Penstemons

Melanie Ruckle Uncategorized

I’ve been considering penstemons lately. Penstemons have proven to be excellent garden plants because of their drought tolerance, long bloom time and nectar production that attracts favorable wildlife such as hummingbirds, honeybees, and bumblebees. There are many that are native to the western states thriving in rocky, barren soils, but the eastern states also have a few that boast the same desirable qualities. The following are some of my favorite penstemons.Penstemon smallii is a northeastern native typically found in light shade in well- drained woodlands from Georgia to North Carolina. Being hardy to zone 5, it adapts well to growing farther north. It boasts lavender flowers late spring to early summer and will often rebloom if deadheaded. The foliage is medium green often with a rosey hued rim. The color of the leaves deepen when given some shade. Out of all the penstemons listed here, Penstemon smallii will tolerate the ...

A Summer of Adventure Leads Back to the Garden

Melanie Ruckle Uncategorized

It was a very full summer with many things happening. Somehow it felt adventurous. It was adventurous. Not in an “I’m going to climb Kilamanjaro” kind of way but in a “wake up and look at what is in front of you kind of way.” Why not go, see, do, and discover along the way? So here are some of the things I saw, heard, and did that stand out for me that, quite naturally, lead back to the garden. On a week-long trip to the Outer Banks with my husband, Keith, and friends, every day I walked the designated path through the dunes to reach the beach and sit by the ocean. I walked this path several times a day. In the morning, I sat on the deck of the house and looked at the dunes. In the evening, I could feel their presence while stargazing, just as when …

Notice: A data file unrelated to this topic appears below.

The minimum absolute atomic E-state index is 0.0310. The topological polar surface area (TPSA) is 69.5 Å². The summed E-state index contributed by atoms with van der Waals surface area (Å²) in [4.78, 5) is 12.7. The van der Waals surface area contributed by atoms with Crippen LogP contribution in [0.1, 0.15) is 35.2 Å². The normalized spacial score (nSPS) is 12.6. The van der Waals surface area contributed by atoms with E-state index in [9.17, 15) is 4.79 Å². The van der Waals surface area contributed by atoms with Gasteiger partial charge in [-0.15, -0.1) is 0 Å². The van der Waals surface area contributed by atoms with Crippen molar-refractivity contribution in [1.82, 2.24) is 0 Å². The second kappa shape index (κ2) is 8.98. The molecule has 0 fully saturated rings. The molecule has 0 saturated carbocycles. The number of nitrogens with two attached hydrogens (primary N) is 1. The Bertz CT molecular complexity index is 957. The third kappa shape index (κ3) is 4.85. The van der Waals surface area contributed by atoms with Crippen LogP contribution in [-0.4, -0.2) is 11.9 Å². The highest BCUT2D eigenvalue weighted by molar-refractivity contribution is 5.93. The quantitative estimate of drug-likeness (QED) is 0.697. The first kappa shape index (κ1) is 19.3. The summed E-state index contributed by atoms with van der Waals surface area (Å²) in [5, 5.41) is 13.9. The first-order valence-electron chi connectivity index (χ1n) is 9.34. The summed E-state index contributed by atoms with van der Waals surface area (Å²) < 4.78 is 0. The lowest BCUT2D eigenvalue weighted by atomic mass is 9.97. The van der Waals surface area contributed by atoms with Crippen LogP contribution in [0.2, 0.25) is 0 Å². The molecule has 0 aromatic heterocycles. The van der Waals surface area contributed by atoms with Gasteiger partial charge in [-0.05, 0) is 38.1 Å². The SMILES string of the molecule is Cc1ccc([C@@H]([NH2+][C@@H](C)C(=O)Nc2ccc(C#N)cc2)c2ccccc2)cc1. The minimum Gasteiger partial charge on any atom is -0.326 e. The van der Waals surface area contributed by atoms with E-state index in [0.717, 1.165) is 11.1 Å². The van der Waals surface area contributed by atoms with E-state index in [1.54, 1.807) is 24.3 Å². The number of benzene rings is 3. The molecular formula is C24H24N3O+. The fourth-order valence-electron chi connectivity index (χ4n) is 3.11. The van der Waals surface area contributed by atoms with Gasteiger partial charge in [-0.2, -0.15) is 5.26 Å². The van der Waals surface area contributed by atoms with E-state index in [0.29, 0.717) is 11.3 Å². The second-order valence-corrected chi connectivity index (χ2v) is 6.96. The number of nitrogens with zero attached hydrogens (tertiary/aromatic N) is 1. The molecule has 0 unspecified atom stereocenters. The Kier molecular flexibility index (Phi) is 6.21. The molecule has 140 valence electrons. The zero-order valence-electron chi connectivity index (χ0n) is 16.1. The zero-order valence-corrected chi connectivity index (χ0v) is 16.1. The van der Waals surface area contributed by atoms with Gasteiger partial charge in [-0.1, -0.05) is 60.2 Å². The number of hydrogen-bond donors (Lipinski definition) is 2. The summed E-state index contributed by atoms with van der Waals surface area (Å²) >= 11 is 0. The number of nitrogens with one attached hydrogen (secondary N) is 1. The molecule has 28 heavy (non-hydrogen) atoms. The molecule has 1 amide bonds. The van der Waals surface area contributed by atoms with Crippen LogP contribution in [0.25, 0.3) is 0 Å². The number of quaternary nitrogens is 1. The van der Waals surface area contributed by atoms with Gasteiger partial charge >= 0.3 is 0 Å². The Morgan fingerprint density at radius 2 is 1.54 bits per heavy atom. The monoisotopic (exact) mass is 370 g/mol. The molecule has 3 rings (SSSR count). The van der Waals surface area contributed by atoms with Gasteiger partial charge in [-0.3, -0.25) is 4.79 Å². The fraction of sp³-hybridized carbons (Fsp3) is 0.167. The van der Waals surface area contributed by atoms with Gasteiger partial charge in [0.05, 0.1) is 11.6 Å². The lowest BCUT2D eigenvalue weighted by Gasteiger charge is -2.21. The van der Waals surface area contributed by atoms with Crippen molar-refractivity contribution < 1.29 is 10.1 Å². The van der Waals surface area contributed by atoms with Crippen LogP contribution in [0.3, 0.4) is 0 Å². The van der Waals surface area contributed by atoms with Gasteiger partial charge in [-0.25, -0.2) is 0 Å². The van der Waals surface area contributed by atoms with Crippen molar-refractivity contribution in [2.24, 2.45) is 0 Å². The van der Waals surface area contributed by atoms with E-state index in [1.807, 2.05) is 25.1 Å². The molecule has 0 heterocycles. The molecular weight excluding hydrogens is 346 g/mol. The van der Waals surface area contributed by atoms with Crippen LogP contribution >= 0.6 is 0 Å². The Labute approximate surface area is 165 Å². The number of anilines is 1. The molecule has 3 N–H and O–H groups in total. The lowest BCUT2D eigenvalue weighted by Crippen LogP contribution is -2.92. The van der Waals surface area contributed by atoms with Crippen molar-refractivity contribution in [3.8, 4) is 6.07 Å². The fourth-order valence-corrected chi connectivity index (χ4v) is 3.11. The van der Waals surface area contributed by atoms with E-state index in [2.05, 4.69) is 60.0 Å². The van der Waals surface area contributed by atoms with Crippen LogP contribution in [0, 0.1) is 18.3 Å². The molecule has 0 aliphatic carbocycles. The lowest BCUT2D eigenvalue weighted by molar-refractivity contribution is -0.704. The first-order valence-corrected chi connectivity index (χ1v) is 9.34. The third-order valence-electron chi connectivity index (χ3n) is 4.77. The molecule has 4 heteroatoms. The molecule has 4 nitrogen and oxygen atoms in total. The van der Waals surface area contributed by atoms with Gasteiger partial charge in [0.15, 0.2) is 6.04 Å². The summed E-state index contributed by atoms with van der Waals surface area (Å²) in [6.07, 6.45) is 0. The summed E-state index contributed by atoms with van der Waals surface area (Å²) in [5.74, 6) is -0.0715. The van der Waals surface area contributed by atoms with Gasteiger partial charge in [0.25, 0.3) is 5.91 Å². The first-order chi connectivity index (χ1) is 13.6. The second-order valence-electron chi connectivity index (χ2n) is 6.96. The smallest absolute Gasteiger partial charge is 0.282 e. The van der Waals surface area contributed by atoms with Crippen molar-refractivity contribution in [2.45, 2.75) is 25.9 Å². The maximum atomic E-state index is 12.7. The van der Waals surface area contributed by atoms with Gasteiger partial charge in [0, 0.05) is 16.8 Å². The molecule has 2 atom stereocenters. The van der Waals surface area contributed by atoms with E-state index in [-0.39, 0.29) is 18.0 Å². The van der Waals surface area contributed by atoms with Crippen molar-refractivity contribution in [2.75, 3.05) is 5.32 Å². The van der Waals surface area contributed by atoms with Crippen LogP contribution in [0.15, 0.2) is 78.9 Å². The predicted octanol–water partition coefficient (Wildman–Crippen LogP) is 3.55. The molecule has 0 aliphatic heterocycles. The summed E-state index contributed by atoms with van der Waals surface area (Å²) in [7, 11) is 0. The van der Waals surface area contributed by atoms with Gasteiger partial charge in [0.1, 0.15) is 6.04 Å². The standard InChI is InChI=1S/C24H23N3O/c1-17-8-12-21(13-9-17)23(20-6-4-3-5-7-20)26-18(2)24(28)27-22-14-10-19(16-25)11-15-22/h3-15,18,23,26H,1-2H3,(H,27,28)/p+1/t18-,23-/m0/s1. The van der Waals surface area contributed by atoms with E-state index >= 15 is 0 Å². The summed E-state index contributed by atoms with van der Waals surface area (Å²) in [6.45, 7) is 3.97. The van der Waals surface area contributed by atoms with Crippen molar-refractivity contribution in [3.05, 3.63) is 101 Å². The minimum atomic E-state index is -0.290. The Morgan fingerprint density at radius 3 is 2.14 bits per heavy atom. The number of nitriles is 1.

Bronze Fennel, Foeniculum vulgare ‘Purpurea’

Melanie Ruckle Uncategorized

This little guy was found early in the morning while we were getting ready for the weekend sales. He made his way over from the bronze fennel. The bronze fennel has been fun. Putnam Hill started growing it in the 90s when the nursery was called “The Herb Garden.” At that time, we sought out unusual herbs to grow. The main attraction to bronze fennel was its culinary traits. The leaves and seeds have a delightful, sweet licorice flavor, and cooks and chefs add it to stuffing, fish, salad dressings, and herbal teas. Over time its ornamental qualities added to the fascination. Bronze fennel gets this adorable, fuzzy, bottle-brush growing tip that is basically irresistible to pet. It is a leaf ready to unfurl, all fresh, new, and soft. As it pushes forth, it opens to create a wonderful, lacy texture. The color is a dark bronzy purple. Older leaves …

Going Native

Melanie Ruckle Uncategorized

This past weekend I had the pleasure of vending the native plant sale at Irvine Nature Center in Owings Mills, MD. This was Putnam Hill’s first all natives plant sale. As most of you know, at Putnam Hill Nursery we grow all types of plants with our focus mainly on offering a large selection of perennials that, when planted in your garden, will offer beauty throughout all four seasons of the year. These plants are both native and non-native. We have been selling natives since we started the business in 1996. They were mixed in with the non-native plants in the nursery, and we were growing them just for the ornamental value. As the years progressed, the call for native plants became more frequent. People were talking about how they greatly benefited the environment; feed wildlife; are more suited to the climate of the region requiring less care, water, and …

Welcome Fall

Melanie Ruckle Uncategorized